The regulator’s latest fire safety remediation report attributes the reduction “at least in part” to the completion of remedial works in some buildings

The Regulator of Social Housing has reported that out of more than 17,000 buildings assessed by social landlords, 1,820 were found to have a ‘life-critical’ fire safety defect related to the external wall system as of 31 March this year.

Fire safety inspector shutterstock

Source: Shutterstock

This marks a 6% decrease in the number of buildings with such defects compared to the previous survey, which was based on data as of 30 November 2023.

The previous survey revealed that 1,952 buildings owned by local authorities and housing associations had a ‘life-critical’ fire safety (LCFS) defect related to the EWS.

The regulator has attributed the reduction “at least in part to be due to remedial works being completed in some buildings and a subsequent FRA (fire risk assessment) identifying no LCFS defects”.

Of the 1,820 buildings with EWS-related LCFS defects, work is complete on 6% of them and is underway on a further 29%.

Work is due to commence on a further 13% of those buildings in the next six months (by the end of September 2024).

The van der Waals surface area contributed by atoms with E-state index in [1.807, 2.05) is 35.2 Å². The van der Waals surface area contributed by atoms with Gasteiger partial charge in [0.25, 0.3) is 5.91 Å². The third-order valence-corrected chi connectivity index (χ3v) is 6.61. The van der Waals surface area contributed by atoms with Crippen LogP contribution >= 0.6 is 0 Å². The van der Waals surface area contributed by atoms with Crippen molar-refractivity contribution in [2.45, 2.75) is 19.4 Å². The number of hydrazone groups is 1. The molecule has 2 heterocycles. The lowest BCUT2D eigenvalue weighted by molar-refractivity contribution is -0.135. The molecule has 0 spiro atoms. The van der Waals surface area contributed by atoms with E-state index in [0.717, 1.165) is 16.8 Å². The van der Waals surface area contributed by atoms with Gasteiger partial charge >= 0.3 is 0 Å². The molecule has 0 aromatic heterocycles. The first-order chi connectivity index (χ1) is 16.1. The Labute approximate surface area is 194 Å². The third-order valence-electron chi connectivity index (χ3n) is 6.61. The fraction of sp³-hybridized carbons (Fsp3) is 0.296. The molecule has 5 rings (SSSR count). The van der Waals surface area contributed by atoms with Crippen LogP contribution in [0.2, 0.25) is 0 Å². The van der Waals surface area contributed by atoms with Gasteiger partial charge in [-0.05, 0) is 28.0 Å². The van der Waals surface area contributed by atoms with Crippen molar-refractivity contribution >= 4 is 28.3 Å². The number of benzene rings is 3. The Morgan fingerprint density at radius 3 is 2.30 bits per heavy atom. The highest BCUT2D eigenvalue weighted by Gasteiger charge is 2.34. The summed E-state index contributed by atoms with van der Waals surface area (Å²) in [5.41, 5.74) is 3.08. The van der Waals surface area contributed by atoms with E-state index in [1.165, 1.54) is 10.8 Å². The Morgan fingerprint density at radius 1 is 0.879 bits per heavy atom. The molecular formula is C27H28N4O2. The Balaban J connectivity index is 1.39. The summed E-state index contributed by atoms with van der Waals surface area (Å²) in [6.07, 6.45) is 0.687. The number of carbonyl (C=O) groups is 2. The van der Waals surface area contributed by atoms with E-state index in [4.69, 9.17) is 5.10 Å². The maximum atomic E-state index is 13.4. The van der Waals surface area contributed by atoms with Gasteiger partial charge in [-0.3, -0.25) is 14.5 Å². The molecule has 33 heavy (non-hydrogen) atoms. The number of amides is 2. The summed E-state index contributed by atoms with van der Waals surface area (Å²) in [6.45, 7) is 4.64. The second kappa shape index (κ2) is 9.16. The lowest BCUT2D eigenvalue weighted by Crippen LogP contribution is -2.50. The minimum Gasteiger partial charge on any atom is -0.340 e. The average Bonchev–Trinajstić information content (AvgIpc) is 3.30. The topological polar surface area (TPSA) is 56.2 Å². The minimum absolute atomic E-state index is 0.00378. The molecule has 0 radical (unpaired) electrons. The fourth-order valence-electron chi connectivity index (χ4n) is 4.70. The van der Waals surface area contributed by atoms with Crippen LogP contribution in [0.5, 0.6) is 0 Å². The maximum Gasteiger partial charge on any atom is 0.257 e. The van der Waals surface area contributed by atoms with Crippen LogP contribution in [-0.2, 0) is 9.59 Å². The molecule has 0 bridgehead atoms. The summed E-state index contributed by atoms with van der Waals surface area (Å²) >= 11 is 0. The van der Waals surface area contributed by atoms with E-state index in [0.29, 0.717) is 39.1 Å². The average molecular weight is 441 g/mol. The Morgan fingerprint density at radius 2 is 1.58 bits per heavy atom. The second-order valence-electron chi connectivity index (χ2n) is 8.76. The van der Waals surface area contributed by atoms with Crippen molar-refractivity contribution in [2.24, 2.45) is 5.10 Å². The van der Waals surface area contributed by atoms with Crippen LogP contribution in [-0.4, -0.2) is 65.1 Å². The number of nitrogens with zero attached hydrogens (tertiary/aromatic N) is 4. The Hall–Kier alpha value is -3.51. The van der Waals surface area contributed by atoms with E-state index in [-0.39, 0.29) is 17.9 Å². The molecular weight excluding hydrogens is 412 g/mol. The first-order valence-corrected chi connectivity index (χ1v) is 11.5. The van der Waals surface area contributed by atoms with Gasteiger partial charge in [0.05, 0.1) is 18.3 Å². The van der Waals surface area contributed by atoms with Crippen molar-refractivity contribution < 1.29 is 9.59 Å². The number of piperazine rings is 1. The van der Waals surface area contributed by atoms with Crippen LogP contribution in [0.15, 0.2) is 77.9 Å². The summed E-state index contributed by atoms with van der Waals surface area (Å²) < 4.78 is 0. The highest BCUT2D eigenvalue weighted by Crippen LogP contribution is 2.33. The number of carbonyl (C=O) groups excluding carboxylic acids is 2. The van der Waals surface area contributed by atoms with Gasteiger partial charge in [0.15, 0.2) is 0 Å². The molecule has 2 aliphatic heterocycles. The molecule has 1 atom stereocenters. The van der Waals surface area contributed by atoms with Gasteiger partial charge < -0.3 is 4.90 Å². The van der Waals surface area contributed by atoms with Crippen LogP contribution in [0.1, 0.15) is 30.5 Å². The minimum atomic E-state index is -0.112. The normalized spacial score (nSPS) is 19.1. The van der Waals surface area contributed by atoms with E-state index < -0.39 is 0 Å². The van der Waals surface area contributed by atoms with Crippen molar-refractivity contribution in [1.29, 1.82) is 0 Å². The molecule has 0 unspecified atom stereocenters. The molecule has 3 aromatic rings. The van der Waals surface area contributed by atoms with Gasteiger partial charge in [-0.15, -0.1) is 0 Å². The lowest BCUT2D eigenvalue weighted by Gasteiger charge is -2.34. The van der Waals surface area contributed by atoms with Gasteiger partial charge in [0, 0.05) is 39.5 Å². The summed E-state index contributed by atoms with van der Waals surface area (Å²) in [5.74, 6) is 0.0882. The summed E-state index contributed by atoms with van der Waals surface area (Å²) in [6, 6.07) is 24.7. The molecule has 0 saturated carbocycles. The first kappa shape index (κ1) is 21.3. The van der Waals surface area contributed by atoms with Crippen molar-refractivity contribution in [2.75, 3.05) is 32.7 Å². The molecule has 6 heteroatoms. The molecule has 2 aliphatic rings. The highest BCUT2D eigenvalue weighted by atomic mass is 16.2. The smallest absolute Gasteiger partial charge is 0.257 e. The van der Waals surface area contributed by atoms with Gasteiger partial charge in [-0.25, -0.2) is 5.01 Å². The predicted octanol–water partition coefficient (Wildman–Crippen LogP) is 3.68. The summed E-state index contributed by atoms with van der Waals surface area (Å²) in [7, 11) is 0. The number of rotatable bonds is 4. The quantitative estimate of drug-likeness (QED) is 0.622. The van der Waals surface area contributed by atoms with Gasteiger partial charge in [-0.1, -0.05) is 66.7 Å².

Landlords report that 88% of buildings with EWS-related LCFS defects are expected to be remediated within the next 5 years.

Over half (54.4%) of the buildings with fire safety defects are between 11 and 18 metres in height.

In the previous quarter, 11-18 metre buildings and 18 metre plus buildings each accounted for 50% of buildings with EWS-related LCFS defects.

In the latest fire safety remediation survey, landlords reported that they have 17,375 buildings over 11 metres in height.

The majority of these, 12,447 (72%), are 11-18 metre buildings, with 4,928 buildings (28%) measuring 18 metres or more in height.

Private registered providers are responsible for 54% of the buildings reported and local authorities are responsible for the remaining 46%.

The RSH said that fire risk assessments have been undertaken on 98.5% of all buildings reported, increasing from 97.6% reported in the November survey.

>> See also: Fire risk assessments completed on 98% of blocks, second RSH survey says

>> See also: Lewisham Council found non-compliant as 5,000 fire safety actions overdue

There are plans in place to assess a further 0.7% by the end of September 2024.

The survey for quarter four (1 January to 31 March) also collected information about non-EWS defects and the costs of remediation.

The RSH is currently analysing the data and expects to share the findings in a subsequent report.

The regulator has highlighted that “landlords are expected to take timely action to remediate LCFS defects from the buildings they are responsible for, so that tenants are safe and can feel safe in their homes”.

The report states that “it is for boards and councillors to ensure these plans are delivered. Risks to tenants in any interim period before works are complete must be fully understood, with landlords taking mitigating actions required to protect tenants as necessary”.